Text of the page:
In January 2000, Dayton, Ohio-based Budde Sheet Metal Works installed a TRUMPF TC L 3030 flat sheet laser cutting machine to complement its TC 200R punching machine, which the company placed on the line a year earlier.
"We added the laser to enhance our cutting capabilities. We went from a typical plasma cutter for non-critical parts to a very high quality, laser-produced part," explains CAD/CAM Administrator Ryan Gudorf. "The close tolerances we can achieve with the L 3030 and the wide variety of materials and thicknesses we can cut have opened up a whole new world of opportunities for us."
One of those opportunities was an invitation for Budde—and several other sheet metal companies—to bid on a large, complex Central Utility Plant addition and renovation project at the University of Cincinnati, one of the most architecturally striking campuses in the United States.
"The university was looking for more than 640 polished/grained stainless steel cooling tower louvers or 'wings' to wrap around the building. We were asked by the general contractor to submit a quote for the fabrication," says Gudorf. "After looking at the prints I was confident that our investment in TRUMPF CNC machinery and 3D CAD/CAM technology would win us the contract. I knew that we could design, fabricate, and assemble the project faster, cheaper, and better than anyone else."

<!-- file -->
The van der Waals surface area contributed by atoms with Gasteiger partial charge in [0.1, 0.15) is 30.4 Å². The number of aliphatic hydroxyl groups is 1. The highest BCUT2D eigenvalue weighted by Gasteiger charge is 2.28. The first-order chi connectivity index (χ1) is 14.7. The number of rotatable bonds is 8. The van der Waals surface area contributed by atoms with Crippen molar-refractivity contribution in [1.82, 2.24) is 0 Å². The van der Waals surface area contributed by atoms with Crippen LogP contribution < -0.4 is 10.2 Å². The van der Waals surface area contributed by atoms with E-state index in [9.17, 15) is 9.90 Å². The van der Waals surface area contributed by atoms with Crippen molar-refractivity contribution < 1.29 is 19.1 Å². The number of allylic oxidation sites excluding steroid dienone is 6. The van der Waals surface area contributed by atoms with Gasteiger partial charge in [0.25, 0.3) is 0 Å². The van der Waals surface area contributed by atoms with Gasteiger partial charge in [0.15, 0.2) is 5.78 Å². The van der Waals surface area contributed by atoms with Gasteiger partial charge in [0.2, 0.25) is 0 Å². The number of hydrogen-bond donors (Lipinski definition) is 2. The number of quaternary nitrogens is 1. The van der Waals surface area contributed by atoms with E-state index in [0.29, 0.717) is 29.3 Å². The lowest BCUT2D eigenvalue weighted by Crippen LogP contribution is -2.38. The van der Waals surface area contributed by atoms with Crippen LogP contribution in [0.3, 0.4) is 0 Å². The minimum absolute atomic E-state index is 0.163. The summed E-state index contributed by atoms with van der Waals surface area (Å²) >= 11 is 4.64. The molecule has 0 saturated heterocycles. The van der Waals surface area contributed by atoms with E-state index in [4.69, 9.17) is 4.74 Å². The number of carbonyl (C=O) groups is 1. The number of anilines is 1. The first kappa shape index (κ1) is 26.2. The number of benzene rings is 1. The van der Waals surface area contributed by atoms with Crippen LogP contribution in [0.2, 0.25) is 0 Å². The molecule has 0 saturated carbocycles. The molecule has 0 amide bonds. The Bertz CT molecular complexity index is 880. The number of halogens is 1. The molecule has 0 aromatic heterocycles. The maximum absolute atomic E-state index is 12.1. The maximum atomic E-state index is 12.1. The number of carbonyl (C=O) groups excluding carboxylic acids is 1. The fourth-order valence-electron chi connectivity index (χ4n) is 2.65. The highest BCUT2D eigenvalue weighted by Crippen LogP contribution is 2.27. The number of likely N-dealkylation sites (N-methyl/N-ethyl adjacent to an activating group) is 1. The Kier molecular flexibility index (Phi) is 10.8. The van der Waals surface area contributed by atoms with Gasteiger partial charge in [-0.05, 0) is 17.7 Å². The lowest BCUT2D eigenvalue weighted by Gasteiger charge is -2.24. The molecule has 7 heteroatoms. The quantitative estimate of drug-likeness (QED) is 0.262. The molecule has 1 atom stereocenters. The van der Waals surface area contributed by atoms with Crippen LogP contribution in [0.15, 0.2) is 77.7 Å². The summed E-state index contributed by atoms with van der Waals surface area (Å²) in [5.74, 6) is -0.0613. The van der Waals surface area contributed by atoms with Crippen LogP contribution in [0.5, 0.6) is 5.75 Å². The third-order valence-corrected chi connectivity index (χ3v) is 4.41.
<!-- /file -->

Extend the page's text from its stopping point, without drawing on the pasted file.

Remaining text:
His confidence proved to be well founded. Budde was, indeed, awarded the contract. "Our role was to do design verification, flat pattern development, fabrication, and assembly of the winged shapes," he says. "We used the precision and high-quality cut of the L 3030 to produce 3,000 0.250-inch louver ribs and more than 1,100 0.375-inch brackets that mounted and held the louvers into place. Our part of the project involved 5,652 pieces of stainless steel—all fabricated using this equipment."